By Tommy Noyes

Graphic artist Seth Womble created this illustration capturing the whimsical and easy spirit of the Ugly Aloha Shirt Rides. The next free group bicycle ride starts at the Wailua Homesteads Park Feb. 21 at 9 a.m, potluck lunch to follow.

Graphic artist Seth Womble created this illustration capturing the whimsical and easy spirit of the Ugly Aloha Shirt Rides. The next free group bicycle ride starts at the Wailua Homesteads Park Feb. 21 at 9 a.m, potluck lunch to follow.

Kaua‘i is boldly investing time and money to improve on street bicycling facilities and build attractive multi-use path systems. Examples are the recently completed Hardy Street improvements in Lihu‘e and on Ke Ala Hele Makalae. Educating avid and novice bicyclists on how to ride their bicycles sensibly as they take to the streets makes sharing our roads easier and safer for all.

That is Kaua‘i Path’s motivation for coordinating a series of easy-paced, low-stress group bicycle rides with an emphasis on thoughtful road conduct and fun.

Light-hearted costuming is a good start, and the next scheduled Ugly Aloha Shirt Ride will roll out from Wailua Homesteads Park Sunday, Feb. 21 at 9 a.m. The riders will have up to three route options appropriate for all endurance levels. The ride meanders through the quiet country roads in Wailua and Kapa‘a Homesteads. These are leisurely rides so nobody gets left behind, and a potluck lunch at Wailua Homesteads Park tops off the morning’s activities.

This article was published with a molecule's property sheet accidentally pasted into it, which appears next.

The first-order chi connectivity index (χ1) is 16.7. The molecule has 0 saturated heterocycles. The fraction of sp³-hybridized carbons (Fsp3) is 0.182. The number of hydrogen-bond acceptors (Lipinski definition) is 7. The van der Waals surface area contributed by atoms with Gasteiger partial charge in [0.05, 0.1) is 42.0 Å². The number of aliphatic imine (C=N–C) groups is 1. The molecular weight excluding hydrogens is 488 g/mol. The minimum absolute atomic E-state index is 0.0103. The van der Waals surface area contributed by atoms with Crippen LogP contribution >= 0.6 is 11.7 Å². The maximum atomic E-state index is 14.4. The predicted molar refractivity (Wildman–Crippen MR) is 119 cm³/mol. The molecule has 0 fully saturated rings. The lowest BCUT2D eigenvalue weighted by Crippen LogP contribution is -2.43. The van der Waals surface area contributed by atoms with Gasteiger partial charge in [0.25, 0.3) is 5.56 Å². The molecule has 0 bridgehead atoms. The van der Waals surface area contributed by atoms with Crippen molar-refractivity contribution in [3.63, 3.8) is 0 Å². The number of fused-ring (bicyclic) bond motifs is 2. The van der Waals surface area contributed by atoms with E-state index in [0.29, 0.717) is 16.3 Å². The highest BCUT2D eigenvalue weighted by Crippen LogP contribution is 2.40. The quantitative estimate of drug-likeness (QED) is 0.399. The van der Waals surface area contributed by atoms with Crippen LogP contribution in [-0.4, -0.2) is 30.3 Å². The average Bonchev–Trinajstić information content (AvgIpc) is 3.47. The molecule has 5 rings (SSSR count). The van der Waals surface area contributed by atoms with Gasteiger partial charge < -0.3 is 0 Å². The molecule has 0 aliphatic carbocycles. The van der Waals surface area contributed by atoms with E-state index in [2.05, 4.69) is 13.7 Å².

Last month more than 20 riders (plus one dog riding in her own trailer) checked out the back roads from central Lihu‘e to Ninini Lighthouse. Elaine LaSota said, “Pleasant ride with some challenges, great payoff at Ninini Lighthouse with breaching whales and dramatic views. Great company!”

Benefits of cultivating participation in these recurring free, low-stress rides include showing novices how to safely navigate busy streets wearing everyday casual attire for practical transportation. Establishing participating cyclists’ courteous conduct when they are on the road in a large group is crucial to avoid annoying motorists and building acceptance of cycling as an integral transportation alternative within our community. Additionally, socializing while enjoying our local streets is an attraction.

A broad range of organizations and communities encourage similar themed fun rides.

Kaua‘i’s chapter of the Sierra Club promotes the Tour de Po‘ipu, held on Feb. 7. This ride features three options from easy to challenging, and enables participants guilt-free couch time for the Super Bowl later that afternoon.